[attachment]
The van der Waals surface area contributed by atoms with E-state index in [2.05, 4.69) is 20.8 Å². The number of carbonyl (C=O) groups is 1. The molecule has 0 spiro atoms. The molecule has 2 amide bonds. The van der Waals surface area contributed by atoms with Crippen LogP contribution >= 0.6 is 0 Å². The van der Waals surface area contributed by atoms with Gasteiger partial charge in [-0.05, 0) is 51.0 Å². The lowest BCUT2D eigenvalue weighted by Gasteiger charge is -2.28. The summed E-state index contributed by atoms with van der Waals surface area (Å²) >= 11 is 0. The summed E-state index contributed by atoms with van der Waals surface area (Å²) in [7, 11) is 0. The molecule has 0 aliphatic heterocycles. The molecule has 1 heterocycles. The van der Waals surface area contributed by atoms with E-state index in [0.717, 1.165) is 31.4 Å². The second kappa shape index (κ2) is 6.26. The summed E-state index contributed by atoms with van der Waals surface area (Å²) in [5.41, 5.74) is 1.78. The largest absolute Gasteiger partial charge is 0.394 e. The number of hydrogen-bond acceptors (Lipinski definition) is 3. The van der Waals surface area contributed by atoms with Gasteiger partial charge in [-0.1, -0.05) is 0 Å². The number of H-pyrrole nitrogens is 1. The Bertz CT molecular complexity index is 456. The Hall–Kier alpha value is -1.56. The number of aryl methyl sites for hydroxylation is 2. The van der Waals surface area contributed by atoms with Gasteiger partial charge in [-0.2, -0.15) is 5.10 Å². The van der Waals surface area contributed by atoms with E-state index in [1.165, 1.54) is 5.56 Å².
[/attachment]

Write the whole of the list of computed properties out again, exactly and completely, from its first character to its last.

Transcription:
The van der Waals surface area contributed by atoms with E-state index in [2.05, 4.69) is 20.8 Å². The number of carbonyl (C=O) groups is 1. The molecule has 0 spiro atoms. The molecule has 2 amide bonds. The van der Waals surface area contributed by atoms with Crippen LogP contribution >= 0.6 is 0 Å². The van der Waals surface area contributed by atoms with Gasteiger partial charge in [-0.05, 0) is 51.0 Å². The lowest BCUT2D eigenvalue weighted by Gasteiger charge is -2.28. The summed E-state index contributed by atoms with van der Waals surface area (Å²) >= 11 is 0. The summed E-state index contributed by atoms with van der Waals surface area (Å²) in [7, 11) is 0. The molecule has 0 aliphatic heterocycles. The molecule has 1 heterocycles. The van der Waals surface area contributed by atoms with E-state index in [0.717, 1.165) is 31.4 Å². The second kappa shape index (κ2) is 6.26. The summed E-state index contributed by atoms with van der Waals surface area (Å²) in [5.41, 5.74) is 1.78. The largest absolute Gasteiger partial charge is 0.394 e. The number of hydrogen-bond acceptors (Lipinski definition) is 3. The van der Waals surface area contributed by atoms with Gasteiger partial charge in [-0.1, -0.05) is 0 Å². The number of H-pyrrole nitrogens is 1. The Bertz CT molecular complexity index is 456. The Hall–Kier alpha value is -1.56. The number of aryl methyl sites for hydroxylation is 2. The van der Waals surface area contributed by atoms with Gasteiger partial charge in [-0.2, -0.15) is 5.10 Å². The van der Waals surface area contributed by atoms with E-state index in [1.165, 1.54) is 5.56 Å².